Secretum Secretorum

The Saying on Political Wisdom: Arabic Ottoman Manuscript Page from the Secretum Secretorum attributed to Aristotle. (MS Reis el-Kuttap (Asir I), 1002.)

Secretum Secretorum (The Secret of Secrets) otherwise known as The Education of Princes was one of the most popular book of the Medieval Europe. It first came to Latin from Arabic from Syriac translations of a supposed Greek original attributed to Aristotle in the 12th Century. The Arabic text is attributed to Ikhwan al-Safa (the Brotherhood of Purity) of Basra, Iraq (10th Century) who report to have taken the bulk of it from the translation of Yahia ibn al-Batriq, a Christian from Syria.

The above saying captured the attention of Ibn Khaldun (1332-1406) who quotes and analyses it at length in his Muqaddimah. Ibn Khaldun also quotes -- on the authority of the historian al-Mas`udi -- a similar saying attributed to Khosraw in his commentary that a "similarly shortened form is ascribed to `Ali [ibn Abi Talib]", the fourth caliph of Islam and the Prophet's cousin. In the delightful translation of the octagon offered by Rosenthal we read:

"[1] The world is a garden the fence of which is the dynasty.(*) [2] The dynasty is an authority through which life is given to proper behavior. [3] Proper behavior is a policy directed by the ruler. [4] The ruler is an institution supported by the soldiers. [5] The soldiers are helpers who are maintained by money. [6] Money is sustenance brought together by subjects. [7] The subjects are servants who are protected by justice. [8] Justice is something familiar, and through it the world persists. The world is a garden..."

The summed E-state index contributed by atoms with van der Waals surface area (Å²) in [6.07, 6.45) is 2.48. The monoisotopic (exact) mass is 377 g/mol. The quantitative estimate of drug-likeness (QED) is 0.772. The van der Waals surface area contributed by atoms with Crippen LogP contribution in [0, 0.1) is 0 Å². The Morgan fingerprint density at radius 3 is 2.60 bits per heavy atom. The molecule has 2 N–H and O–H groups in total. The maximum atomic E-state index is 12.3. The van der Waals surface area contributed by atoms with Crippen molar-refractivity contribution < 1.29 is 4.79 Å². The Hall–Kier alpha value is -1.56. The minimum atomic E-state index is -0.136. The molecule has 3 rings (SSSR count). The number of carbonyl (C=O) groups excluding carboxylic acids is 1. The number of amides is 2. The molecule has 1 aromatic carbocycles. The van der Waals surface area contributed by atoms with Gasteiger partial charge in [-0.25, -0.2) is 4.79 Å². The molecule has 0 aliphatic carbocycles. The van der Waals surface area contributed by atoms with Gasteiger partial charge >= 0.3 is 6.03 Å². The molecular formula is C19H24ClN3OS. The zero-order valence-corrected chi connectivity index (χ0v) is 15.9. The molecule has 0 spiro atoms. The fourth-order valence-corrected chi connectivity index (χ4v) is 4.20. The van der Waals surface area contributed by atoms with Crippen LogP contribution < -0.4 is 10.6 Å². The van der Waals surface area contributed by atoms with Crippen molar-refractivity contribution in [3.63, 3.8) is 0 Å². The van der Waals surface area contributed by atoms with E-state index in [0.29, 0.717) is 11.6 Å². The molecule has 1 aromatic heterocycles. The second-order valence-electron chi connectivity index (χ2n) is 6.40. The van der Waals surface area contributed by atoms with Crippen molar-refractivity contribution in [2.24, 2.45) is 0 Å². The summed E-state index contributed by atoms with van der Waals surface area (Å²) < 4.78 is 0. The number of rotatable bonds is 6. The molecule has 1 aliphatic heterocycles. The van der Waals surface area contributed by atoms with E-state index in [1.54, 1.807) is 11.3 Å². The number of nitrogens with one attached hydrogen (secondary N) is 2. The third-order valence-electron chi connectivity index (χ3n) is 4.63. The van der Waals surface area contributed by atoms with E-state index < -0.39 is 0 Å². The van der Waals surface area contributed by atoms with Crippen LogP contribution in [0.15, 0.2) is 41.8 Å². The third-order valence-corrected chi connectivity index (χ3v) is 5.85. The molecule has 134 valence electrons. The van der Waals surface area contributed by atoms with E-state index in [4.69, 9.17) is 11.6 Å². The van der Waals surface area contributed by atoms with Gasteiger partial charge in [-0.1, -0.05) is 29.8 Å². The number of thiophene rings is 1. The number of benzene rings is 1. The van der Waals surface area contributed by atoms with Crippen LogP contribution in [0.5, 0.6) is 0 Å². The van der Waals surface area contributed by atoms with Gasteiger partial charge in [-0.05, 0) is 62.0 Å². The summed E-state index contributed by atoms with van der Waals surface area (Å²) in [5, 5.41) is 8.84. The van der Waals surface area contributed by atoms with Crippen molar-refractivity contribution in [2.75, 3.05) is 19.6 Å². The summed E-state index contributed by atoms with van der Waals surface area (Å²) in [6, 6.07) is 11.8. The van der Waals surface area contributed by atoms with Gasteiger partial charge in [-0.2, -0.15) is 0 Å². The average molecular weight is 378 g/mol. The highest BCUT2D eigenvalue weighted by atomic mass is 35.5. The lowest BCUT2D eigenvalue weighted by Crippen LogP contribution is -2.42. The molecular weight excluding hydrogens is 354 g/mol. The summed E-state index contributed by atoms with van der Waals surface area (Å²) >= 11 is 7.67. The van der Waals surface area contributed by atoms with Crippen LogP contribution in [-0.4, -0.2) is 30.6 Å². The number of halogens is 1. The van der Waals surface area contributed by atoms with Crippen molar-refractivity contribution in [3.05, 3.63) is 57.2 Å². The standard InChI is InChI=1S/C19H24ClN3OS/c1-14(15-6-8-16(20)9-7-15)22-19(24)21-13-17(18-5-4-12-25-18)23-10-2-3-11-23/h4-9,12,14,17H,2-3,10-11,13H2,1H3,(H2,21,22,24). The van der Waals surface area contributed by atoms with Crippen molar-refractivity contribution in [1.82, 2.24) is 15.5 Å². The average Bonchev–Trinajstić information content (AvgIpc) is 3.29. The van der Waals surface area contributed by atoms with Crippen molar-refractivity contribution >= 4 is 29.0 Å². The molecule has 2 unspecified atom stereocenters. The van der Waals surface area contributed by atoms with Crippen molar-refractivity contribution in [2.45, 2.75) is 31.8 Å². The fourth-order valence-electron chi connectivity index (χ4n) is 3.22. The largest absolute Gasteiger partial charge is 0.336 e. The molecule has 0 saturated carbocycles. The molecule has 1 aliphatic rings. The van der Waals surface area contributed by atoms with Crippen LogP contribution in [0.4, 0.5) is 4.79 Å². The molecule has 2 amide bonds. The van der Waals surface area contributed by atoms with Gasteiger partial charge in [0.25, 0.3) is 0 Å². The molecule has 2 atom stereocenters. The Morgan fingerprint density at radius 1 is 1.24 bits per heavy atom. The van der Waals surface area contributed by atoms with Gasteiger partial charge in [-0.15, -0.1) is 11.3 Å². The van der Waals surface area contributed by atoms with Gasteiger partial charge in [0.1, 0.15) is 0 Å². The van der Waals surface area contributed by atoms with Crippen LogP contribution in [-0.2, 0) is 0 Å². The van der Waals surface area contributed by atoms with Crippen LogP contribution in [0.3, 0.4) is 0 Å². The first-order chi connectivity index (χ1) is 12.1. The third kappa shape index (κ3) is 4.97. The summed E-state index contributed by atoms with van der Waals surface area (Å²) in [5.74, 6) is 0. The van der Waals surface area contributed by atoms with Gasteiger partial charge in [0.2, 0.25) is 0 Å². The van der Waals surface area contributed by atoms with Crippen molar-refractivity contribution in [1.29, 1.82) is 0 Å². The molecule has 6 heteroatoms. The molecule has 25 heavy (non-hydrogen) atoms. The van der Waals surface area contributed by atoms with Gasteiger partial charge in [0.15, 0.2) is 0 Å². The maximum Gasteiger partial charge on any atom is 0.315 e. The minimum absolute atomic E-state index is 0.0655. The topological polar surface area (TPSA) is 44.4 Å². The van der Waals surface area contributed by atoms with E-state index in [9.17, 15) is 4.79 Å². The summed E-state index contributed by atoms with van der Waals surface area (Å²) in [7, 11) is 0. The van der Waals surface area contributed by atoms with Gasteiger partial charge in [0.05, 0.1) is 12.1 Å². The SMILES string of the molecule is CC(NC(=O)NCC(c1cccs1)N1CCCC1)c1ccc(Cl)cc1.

Ibn Khaldun offers the comment:

"... and then it [the octagon] begins again from the beginning. These are eight sentences on political wisdom. They are connected with each other, the end of each one leading to the beginning of the next. They are held together in a circle with no definite beginning or end. (The author) [presumed to be Aristotle] was proud of what he had hit upon and made much of the significance of the sentences."

(See, Ibn Khaldun's "The Muqqadimah: An Introduction to History" translated from the Arabic by Franz Rosenthal, Bollingen Series XLIII, Pantheon Books, New York, N.Y., 1958, Vol. I:80-82.)

(*) The Arabic word "dawlah" (lit. "state") is translated here as dynasty. From the verb "daala" (to exchange hands, to deal). The "state" was called as such because of its dynamic constantly changing state.

Manuscript 0
Manuscript 0
Manuscript 0
Manuscript 0

Old English version
Rare French manuscript at gallica
French text
Hungarian manuscript page
Another manuscript page